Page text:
This is not a complete list of precautions with paroxetine. Please speak with your healthcare provider before starting this medication and take it only as prescribed.
Your healthcare provider is an essential partner with you in your overall health. Keep your appointments and let them know how you feel when taking paroxetine, especially when they adjust your dose.
You may want to keep a list of all your prescribed and regularly used over-the-counter medications, as well as the vitamins and supplements you use. Refer to this list whenever you need to add another medication to prevent the risk of an adverse drug reaction.
Paroxetine may help you control the symptoms of your condition after several weeks but will not necessarily cure it. Continue to take paroxetine as directed by your healthcare provider.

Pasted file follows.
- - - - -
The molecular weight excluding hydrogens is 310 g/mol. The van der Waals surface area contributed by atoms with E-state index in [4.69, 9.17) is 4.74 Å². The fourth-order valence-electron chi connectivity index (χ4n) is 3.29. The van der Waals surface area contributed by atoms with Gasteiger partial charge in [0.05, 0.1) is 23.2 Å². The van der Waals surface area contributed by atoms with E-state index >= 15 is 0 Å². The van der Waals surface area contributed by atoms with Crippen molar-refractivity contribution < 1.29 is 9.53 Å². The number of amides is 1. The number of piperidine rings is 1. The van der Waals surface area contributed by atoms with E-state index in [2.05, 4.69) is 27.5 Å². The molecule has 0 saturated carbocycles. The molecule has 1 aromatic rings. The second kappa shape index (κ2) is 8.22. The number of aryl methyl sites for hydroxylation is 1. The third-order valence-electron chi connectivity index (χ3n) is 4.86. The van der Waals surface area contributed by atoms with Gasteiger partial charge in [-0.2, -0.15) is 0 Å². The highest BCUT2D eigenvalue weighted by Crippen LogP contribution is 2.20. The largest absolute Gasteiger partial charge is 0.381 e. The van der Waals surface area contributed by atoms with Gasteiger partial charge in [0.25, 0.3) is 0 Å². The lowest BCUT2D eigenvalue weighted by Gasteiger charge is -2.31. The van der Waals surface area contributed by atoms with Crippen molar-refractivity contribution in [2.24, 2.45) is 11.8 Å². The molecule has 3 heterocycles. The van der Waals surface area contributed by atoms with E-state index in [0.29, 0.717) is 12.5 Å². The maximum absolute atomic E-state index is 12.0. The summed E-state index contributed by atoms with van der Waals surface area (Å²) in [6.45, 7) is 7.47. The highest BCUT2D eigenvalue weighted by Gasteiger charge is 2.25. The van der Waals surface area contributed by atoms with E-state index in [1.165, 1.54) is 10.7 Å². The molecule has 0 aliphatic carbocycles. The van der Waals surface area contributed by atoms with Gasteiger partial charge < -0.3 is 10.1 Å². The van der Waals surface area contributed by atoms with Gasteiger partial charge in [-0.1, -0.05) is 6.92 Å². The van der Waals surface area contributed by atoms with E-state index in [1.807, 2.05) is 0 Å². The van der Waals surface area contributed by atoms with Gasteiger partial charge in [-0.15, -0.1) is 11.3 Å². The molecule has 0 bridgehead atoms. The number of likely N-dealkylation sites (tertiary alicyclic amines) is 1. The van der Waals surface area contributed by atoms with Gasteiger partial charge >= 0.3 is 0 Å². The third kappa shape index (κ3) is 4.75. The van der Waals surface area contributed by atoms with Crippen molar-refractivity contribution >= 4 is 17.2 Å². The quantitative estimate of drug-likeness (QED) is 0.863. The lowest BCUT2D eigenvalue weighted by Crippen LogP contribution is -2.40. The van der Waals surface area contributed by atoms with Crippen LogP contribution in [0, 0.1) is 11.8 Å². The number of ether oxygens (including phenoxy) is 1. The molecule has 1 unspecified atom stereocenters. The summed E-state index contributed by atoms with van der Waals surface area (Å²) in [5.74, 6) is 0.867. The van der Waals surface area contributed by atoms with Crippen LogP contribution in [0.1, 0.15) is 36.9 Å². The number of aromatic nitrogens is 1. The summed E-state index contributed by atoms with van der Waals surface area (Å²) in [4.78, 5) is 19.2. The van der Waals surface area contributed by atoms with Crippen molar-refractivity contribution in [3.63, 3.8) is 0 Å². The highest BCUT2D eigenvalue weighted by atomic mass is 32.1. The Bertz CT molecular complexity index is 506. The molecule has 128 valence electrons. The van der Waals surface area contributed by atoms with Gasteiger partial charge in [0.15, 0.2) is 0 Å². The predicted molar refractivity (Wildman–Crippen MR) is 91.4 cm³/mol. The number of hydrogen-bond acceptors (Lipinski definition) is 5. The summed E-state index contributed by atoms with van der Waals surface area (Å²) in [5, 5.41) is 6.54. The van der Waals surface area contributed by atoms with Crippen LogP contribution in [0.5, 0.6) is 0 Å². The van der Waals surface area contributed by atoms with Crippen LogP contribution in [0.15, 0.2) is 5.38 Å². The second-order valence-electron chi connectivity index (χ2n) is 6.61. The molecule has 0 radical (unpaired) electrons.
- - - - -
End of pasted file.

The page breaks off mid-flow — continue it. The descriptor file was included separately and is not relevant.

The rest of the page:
If you have any medical questions or concerns, please talk to your healthcare provider. The articles on Health Guide are underpinned by peer-reviewed research and information drawn from medical societies and governmental agencies. However, they are not a substitute for professional medical advice, diagnosis, or treatment.
GlaxoSmithKlein. (2020). Medication guide: Paxil. Retrieved from https://www.accessdata.fda.gov/drugsatfda_docs/label/2021/020031s077lbl.pdf#page=45
Medscape. (nd). Paroxetine. Retrieved from https://reference.medscape.com/drug/paxil-brisdelle-paroxetine-342959
National Alliance on Mental Illness (NAMI). (2020). Type of medication: Paroxetine (paxil). Retrieved from https://www.nami.org/About-Mental-Illness/Treatments/Mental-Health-Medications/Types-of-Medication/Paroxetine-(Paxil)
Shrestha, P., Fariba, K., & Abdijadid, S. (2021). Paroxetine. [Updated Jul 23, 2021]. In: StatPearls [Internet]. Retrieved from https://www.ncbi.nlm.nih.gov/books/NBK526022/
US Food and Drug Administration (FDA). (2012). A guide to drug safety terms at FDA. Retrieved from https://www.fda.gov/media/74382/download
US Food and Drug Administration (FDA). (nd). Understanding unapproved use of approved drugs “off label”. Retrieved from https://www.fda.gov/patients/learn-about-expanded-access-and-other-treatment-options/understanding-unapproved-use-approved-drugs-label